A Powerful Apologetic: Formed by Grace and Truth
by Dave Jenkins
John 1:16-17, “For from his fullness we have all received, grace upon grace. For the law was given through Moses; grace and truth came through Jesus Christ.”
In these verses it is not the Baptist but the Evangelist who is speaking. To understand what is being stated, it is necessary to note the message of verse 14 is being elaborated on by John, namely the declaration of the fullness of Christ. John expounds on and substantiates this truth by adding that he and all other believers with him had experienced the blessed fruits of this fullness. Specifically, they had received grace upon grace from that infinite fullness. The meaning of verse 16 is that believers are constantly receiving grace in the place of grace. Our manifestation of the unmerited favor of God in Christ is hardly gone when another one arrives, hence grace upon grace.
Verse 14 points out that the only begotten One is characterized by a fullness of grace and truth, a concept repeated in verse 17, “For the law was given through Moses; grace and truth came through Jesus Christ” (John 1:17).
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There was nothing wrong with the law, moral or ceremonial. It had been given by God through Moses. It was preparatory in character, it revealed man’s lost condition, and it foreshadowed his deliverance from sin through Christ. But there were two things which the law did not nor was intended to supply: 1) grace so that transgressors could be pardoned and helped in time of need and 2) truth, i.e., the reality to which all the types pointed such as the sacrificial system contained in the Mosaic Law. Christ, by His atoning work, furnished what the Law could not. He merited grace and he fulfilled the types. Interesting to note is that while the Law “was given,” grace and truth “came” through the Person and work of Him, who is here for the first time in the Fourth Gospel, called by His full name, Jesus Christ.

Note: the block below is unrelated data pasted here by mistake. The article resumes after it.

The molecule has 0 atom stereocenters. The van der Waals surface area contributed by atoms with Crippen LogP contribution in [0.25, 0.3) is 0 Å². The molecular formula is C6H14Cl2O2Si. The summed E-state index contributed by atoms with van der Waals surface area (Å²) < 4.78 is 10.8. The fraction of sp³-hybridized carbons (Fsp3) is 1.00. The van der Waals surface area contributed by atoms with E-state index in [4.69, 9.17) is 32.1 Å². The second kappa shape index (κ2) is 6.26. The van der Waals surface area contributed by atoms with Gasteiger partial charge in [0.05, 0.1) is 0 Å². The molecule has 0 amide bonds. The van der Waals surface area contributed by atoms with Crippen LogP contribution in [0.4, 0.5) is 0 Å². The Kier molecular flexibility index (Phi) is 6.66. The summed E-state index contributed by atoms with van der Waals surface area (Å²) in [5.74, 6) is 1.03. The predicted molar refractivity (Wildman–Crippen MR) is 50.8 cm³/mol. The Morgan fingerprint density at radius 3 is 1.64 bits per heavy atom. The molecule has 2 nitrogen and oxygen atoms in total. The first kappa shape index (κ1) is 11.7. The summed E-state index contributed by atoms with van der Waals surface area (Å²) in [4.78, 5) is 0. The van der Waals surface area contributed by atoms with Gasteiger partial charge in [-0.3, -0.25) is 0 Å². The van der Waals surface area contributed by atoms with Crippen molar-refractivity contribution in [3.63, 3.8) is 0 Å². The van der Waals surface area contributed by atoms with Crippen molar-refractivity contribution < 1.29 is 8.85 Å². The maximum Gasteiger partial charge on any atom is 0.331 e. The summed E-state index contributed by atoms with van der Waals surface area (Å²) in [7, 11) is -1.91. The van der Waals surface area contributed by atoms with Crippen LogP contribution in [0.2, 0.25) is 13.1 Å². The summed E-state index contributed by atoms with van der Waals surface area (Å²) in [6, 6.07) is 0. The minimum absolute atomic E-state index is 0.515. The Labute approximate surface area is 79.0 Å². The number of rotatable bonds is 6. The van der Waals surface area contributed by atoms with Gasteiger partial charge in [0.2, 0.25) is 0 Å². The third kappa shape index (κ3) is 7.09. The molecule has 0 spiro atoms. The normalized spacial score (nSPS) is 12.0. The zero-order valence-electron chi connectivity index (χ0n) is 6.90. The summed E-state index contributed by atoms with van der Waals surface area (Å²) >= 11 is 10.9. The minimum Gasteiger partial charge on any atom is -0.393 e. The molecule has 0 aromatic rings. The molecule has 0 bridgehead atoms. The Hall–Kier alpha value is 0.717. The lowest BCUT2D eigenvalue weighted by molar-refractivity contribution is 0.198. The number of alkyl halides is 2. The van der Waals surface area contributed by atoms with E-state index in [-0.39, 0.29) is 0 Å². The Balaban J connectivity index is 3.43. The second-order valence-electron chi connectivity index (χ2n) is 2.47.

One of the most difficult things about the Christian life and particularly about apologetics is the balance of authority and gentleness necessary to actually do apologetics in the manner Scripture requires. It is easy to move too far to one side or the other. We can become so excited about the authority that we have in the truth that God has given to us that our only goal is to speak unwisely. Such zeal may be anything but meek and gentle. It can communicate that the truth that we have is ours because of who we are, rather than because of what Christ has done on our behalf…
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